Eva Katzler

Read the interview from Time Out London….

In a decade when musical success has been largely the domain of bands, few singer-songwriters have slipped through the net. But as Time Out learns from Eva Katzler, a healthy solo artists’ scene is flourishing in the capital. You just need to know where to look…

Time once was when singer-songwriters were cool. In the ’60s, curly-mopped king of louche Bob Dylan and jet-voiced poet Leonard Cohen redefined the very parameters of popular music; in the ’70s, the world swooned to the blue, economical tones of Joni Mitchell and Carole King. This millennium (what there’s been of it) has been all about the band, and if one was to achieve chart success alone, one either went jazz (Norah Jones), MOR (Katie Melua) or made squirmy love to the camera, and became James Blunt.

So, it may come as a surprise to learn that London is currently the home of a thriving singer-songwriter scene, according to Eva Katzler. Katzler releases her debut single ‘Angel’ this week (a sweet, Stina Nordenstam-toned confection) and has been tipped for success by queenmakers such as Parky and Cullum. The fact that she was able to develop her talent over time is thanks to a cluster of small clubs around London, run by Tony Moore and Christian Barnes; their singer-songwriter nights have hosted early shows from Paolo Nuttini, Lucie Silvas and Nerina Pallot

These nights are different to an open-mic,’ says Katzler. ‘It’s more like a proper show; each act plays a couple of original songs, and Moore requests at the beginning that everyone pays attention and doesn’t talk during the songs. So you have an audience that’s all ears, and they belong to you.’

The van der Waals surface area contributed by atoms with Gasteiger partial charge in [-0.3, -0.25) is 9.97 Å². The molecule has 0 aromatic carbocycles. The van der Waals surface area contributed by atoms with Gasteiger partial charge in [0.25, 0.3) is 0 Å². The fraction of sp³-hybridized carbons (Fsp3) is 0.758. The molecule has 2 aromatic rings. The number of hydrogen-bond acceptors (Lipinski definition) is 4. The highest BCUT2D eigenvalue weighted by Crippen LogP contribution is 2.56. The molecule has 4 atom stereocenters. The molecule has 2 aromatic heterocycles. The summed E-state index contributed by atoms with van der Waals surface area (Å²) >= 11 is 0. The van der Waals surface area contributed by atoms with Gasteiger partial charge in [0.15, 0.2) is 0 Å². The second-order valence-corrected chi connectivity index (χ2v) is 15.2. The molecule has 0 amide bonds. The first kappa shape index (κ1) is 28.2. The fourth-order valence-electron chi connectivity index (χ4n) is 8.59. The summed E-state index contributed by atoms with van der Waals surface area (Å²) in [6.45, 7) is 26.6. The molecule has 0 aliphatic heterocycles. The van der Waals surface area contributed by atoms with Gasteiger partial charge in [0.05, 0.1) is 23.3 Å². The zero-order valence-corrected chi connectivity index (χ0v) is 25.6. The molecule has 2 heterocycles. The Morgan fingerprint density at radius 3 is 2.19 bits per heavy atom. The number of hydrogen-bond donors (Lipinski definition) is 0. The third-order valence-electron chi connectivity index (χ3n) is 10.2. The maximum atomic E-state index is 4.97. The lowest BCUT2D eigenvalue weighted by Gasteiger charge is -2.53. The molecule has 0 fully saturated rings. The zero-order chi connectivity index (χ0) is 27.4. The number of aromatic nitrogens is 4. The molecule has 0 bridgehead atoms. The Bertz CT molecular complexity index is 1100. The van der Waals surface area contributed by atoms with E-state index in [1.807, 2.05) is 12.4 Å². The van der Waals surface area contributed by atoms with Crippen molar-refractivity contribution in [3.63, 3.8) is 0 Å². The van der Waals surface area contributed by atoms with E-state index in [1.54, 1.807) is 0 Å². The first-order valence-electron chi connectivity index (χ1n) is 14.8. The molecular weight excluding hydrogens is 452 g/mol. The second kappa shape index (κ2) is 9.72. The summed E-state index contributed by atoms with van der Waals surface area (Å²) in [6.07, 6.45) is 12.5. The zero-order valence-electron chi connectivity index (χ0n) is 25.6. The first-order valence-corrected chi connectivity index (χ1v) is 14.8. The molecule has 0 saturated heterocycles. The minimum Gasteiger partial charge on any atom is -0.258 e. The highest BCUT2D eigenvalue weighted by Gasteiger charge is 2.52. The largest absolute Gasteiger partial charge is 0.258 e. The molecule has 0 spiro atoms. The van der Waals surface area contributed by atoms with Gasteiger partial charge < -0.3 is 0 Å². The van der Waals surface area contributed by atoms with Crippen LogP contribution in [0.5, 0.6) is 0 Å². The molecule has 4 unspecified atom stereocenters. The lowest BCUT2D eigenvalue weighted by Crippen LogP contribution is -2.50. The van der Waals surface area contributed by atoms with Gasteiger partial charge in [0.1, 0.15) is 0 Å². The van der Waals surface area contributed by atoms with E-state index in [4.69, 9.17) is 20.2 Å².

Katzler had ‘a great initiation’ to the scene, at one of Moore’s old venues, the Kashmir Klub. Just out of university, she was walking along Embankment with a friend, wondering what to do next. She wanted to start gigging in London, but needed a guitarist: ‘And literally as I said those words, I heard this guy busking, and I thought: That’s my guy!’ Katzler told the Mexican guitarist, Hugo (‘Oogo’) about a couple of songs she’d put online; he listened, liked them, and asked her to join him at the Kashmir a week later.

One big contrast to the indie scene is that these singer-songwriters make no bones about wanting success. There’s no ‘We just wanna make music and if anyone likes it it’s a bonus’ muso attitude here; Katzler is open about the fact that clubs like this are a place to make contacts, to network, and get ahead in the music industry. It sounds a bit scary in cold print but, put with Katzler’s girlish enthusiasm, it seems perfectly natural. In a kind of Mary Poppins way. ‘Often musicians invite people down from record labels; they’ve made calls, written letters. And also, people like Tony would always feed back to industry and say, ‘We’ve think this person’s great…’ But besides the suits, networking at these clubs means meeting other musicians. ‘When you’re not on stage, you’re at the bar, chatting to other musicians, meeting new people – and someone’ll say to you, “Oh, I really liked your set”, and you’ll say, “We should do something together.” ‘